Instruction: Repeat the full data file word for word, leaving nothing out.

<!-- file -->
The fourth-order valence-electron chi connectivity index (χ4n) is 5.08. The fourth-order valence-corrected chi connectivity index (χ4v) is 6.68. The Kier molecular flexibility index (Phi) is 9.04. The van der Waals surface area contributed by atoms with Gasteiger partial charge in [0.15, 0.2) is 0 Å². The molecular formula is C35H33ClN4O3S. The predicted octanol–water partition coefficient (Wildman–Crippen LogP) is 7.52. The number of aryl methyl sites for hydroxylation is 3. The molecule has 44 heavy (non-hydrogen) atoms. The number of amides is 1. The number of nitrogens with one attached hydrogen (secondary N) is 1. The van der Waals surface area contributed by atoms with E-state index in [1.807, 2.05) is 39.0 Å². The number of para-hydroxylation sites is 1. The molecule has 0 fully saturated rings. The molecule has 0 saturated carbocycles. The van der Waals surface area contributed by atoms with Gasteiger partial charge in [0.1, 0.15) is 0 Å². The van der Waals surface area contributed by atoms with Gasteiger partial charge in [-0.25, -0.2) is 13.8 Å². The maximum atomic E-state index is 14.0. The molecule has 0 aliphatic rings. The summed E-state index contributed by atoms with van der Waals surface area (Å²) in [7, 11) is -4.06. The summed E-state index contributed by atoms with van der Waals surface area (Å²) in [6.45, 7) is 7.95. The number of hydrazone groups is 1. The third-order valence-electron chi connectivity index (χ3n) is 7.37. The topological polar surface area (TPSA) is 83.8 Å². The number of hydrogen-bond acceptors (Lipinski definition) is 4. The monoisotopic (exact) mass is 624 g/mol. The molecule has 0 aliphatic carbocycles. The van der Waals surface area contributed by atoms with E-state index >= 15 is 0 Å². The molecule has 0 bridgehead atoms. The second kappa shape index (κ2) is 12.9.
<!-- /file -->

The fourth-order valence-electron chi connectivity index (χ4n) is 5.08. The fourth-order valence-corrected chi connectivity index (χ4v) is 6.68. The Kier molecular flexibility index (Phi) is 9.04. The van der Waals surface area contributed by atoms with Gasteiger partial charge in [0.15, 0.2) is 0 Å². The molecular formula is C35H33ClN4O3S. The predicted octanol–water partition coefficient (Wildman–Crippen LogP) is 7.52. The number of aryl methyl sites for hydroxylation is 3. The molecule has 44 heavy (non-hydrogen) atoms. The number of amides is 1. The number of nitrogens with one attached hydrogen (secondary N) is 1. The van der Waals surface area contributed by atoms with E-state index in [1.807, 2.05) is 39.0 Å². The number of para-hydroxylation sites is 1. The molecule has 0 fully saturated rings. The molecule has 0 saturated carbocycles. The van der Waals surface area contributed by atoms with Gasteiger partial charge in [0.1, 0.15) is 0 Å². The van der Waals surface area contributed by atoms with Gasteiger partial charge in [-0.25, -0.2) is 13.8 Å². The maximum atomic E-state index is 14.0. The molecule has 0 aliphatic rings. The summed E-state index contributed by atoms with van der Waals surface area (Å²) in [7, 11) is -4.06. The summed E-state index contributed by atoms with van der Waals surface area (Å²) in [6.45, 7) is 7.95. The number of hydrazone groups is 1. The third-order valence-electron chi connectivity index (χ3n) is 7.37. The topological polar surface area (TPSA) is 83.8 Å². The number of hydrogen-bond acceptors (Lipinski definition) is 4. The monoisotopic (exact) mass is 624 g/mol. The molecule has 0 aliphatic carbocycles. The van der Waals surface area contributed by atoms with E-state index >= 15 is 0 Å². The molecule has 0 bridgehead atoms. The second kappa shape index (κ2) is 12.9.